My $10 bet is on the big corporation which donated $200,000 being remembered more than the Skalazoo family (name fictional) who donated a $100...

Number 3 donation is from the Securities & Investment category. Simply put, this is big business. Both Obama and Hillary got a $5 million and change. This is just Wall Street minding the store and keeping a pulse on the election - no surprise there.

Soft Money Donations. their ban and their replacement
Where there is a will, there is a way (to break the law). Since the draconian limits imposed by the campaign finance reform, how a is a rich corporation to donate its money to a presidential candidate? I mean they really want a candidate that will "understand" their point of view, and Obama or Hillary will scoff at the legal $5000 limit donation....

What to do?

Simple. Break the law.

NYTimes from 1996:

The biggest force behind the surge in fund-raising is the growth of what are known as soft-money donations, money from rich individuals and corporations that goes to the parties, not to the candidates. Critics say that soft dollars have become a backdoor source of money in the Presidential race that is easy to raise, hard to trace and makes a mockery of laws designed to prevent corporate influence peddling in Washington.

''The parties find it is a lot easier to raise $100,000 in soft money with one phone call to a corporation than to try to collect $1,000 donations from individuals,'' said Ellen Miller, executive director at the Center for Responsive Politics, a nonprofit research group.

''Soft dollars are like cyberspace accounting -- it's hard to follow where it goes,'' Ms. Miller added. ''This is classic 'wink and a nod' behavior. Soft money barely makes the letter of the law. And within the spirit of the law, it's a joke.''

They are now banned - since the McCain-Feingold law in 2002. Now no corporate money may be taken above the limit set by the law.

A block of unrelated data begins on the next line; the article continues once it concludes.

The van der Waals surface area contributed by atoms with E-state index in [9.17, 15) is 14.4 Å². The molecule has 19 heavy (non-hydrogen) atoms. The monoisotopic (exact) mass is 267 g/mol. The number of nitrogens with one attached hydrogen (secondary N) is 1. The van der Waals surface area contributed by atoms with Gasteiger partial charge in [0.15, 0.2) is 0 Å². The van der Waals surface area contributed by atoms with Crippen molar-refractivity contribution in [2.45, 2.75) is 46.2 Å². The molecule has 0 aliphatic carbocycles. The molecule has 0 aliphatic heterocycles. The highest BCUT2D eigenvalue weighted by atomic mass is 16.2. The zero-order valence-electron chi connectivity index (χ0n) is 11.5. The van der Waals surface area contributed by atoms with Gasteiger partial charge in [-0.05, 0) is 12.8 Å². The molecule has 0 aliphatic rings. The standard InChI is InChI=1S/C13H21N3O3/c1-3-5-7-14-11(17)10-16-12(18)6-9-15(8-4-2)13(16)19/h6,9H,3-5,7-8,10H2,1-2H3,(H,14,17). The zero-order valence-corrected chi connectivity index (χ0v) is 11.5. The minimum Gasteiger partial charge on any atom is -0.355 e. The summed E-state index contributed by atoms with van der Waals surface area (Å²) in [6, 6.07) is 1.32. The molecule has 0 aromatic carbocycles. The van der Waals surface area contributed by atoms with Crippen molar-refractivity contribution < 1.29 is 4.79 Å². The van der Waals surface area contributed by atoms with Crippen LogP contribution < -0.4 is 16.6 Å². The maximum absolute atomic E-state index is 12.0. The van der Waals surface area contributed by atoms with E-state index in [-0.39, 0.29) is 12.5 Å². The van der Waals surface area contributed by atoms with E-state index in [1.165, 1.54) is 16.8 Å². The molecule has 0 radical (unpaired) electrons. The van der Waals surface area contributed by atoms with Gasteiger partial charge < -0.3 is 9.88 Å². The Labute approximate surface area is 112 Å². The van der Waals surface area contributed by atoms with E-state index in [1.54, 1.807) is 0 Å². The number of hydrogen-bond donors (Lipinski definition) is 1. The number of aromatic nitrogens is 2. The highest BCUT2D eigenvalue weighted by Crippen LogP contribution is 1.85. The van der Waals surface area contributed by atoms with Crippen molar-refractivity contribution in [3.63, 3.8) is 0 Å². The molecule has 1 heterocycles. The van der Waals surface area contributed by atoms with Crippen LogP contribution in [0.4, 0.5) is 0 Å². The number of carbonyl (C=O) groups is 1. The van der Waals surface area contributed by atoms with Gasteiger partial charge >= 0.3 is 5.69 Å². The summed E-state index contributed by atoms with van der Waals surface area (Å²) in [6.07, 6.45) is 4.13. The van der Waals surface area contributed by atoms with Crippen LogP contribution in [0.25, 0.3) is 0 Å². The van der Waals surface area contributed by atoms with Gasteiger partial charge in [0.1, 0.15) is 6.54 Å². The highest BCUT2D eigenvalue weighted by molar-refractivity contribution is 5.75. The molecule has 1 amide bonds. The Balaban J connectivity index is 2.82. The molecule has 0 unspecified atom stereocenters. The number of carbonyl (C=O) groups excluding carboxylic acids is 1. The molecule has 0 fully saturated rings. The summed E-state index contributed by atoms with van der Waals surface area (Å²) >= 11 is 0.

So what is the replacement?

Read up the discussion on Campaign Finance and the 2008 Presidential Election - it is fascinating stuff (at least to a geek like myself).

The thing that emerged in 2004 partially in response to the shut-down of soft money for the political parties and the shut-down of issue ads by the political parties were things called 527 Committees. On the Democratic side, America Coming Together, were famous for that. The Media Fund on the Republican side, Swift Boats group is most famous.

527 refers to a section of the tax code, and it's basically the section of the tax code that provides for the organization of political committees. What it really says is that income received by political committees is not taxable, otherwise, you'd have the oddity of campaign committees having to pay taxes on the contributions they receive. So basically it says that they are tax -- the income they receive is not taxable so long as they engage in political activities. And this became a device for people needing to get around the Election Law regulations.

So a couple of years ago some reporting was required as to who exactly is giving to these committees and what are they doing. But so long as these committees restrict themselves to election activities that doesn't fall within either express advocacy or electionary communication -- electionary communication being really defined mostly in terms of broadcast ads in 60 days before the election -- they too are not subject to the general limits, the dollar limits and the corporate and union prohibition, which is why they emerged as somewhat significant in 2004 mostly with large individual contributions and union contributions.

Perfect! Power to the people indeed. The very very VERY rich people.

One of the interesting developments in 2004 is that the amount of corporate soft money largely disappeared. There have been something like $500 million worth of soft money in 2000 of which about half was corporate. In 2004 there was over $400 million in 527 money. The exact number is debatable. But maybe no more than $30 million was corporate. Corporate money largely disappeared. Union money went up.